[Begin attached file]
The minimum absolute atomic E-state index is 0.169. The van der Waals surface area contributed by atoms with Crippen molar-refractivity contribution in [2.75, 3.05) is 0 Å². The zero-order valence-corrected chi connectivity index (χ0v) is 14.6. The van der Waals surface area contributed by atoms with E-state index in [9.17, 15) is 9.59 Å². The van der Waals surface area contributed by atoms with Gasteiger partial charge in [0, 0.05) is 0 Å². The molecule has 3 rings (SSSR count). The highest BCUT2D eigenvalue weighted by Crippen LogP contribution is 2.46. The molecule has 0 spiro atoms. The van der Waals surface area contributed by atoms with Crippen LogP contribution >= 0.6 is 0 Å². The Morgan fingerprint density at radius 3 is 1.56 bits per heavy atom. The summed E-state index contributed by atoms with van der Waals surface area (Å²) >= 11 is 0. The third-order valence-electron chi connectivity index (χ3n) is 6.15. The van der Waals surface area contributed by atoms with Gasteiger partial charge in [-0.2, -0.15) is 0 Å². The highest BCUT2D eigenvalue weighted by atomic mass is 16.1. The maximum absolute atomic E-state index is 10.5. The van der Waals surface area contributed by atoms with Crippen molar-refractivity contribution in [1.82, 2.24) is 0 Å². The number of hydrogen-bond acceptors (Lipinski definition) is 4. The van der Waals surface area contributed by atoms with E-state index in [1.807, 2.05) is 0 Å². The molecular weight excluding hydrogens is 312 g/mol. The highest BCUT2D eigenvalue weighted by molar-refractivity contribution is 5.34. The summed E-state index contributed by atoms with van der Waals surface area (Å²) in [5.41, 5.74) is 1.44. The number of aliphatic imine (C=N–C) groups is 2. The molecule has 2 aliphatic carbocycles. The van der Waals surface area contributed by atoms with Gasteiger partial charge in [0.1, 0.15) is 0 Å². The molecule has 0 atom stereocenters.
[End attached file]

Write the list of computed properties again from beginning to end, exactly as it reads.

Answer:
The minimum absolute atomic E-state index is 0.169. The van der Waals surface area contributed by atoms with Crippen molar-refractivity contribution in [2.75, 3.05) is 0 Å². The zero-order valence-corrected chi connectivity index (χ0v) is 14.6. The van der Waals surface area contributed by atoms with E-state index in [9.17, 15) is 9.59 Å². The van der Waals surface area contributed by atoms with Gasteiger partial charge in [0, 0.05) is 0 Å². The molecule has 3 rings (SSSR count). The highest BCUT2D eigenvalue weighted by Crippen LogP contribution is 2.46. The molecule has 0 spiro atoms. The van der Waals surface area contributed by atoms with Crippen LogP contribution >= 0.6 is 0 Å². The Morgan fingerprint density at radius 3 is 1.56 bits per heavy atom. The summed E-state index contributed by atoms with van der Waals surface area (Å²) >= 11 is 0. The third-order valence-electron chi connectivity index (χ3n) is 6.15. The van der Waals surface area contributed by atoms with Gasteiger partial charge in [-0.2, -0.15) is 0 Å². The highest BCUT2D eigenvalue weighted by atomic mass is 16.1. The maximum absolute atomic E-state index is 10.5. The van der Waals surface area contributed by atoms with Crippen molar-refractivity contribution in [1.82, 2.24) is 0 Å². The number of hydrogen-bond acceptors (Lipinski definition) is 4. The van der Waals surface area contributed by atoms with E-state index in [1.807, 2.05) is 0 Å². The molecular weight excluding hydrogens is 312 g/mol. The highest BCUT2D eigenvalue weighted by molar-refractivity contribution is 5.34. The summed E-state index contributed by atoms with van der Waals surface area (Å²) in [5.41, 5.74) is 1.44. The number of aliphatic imine (C=N–C) groups is 2. The molecule has 2 aliphatic carbocycles. The van der Waals surface area contributed by atoms with Gasteiger partial charge in [0.1, 0.15) is 0 Å². The molecule has 0 atom stereocenters.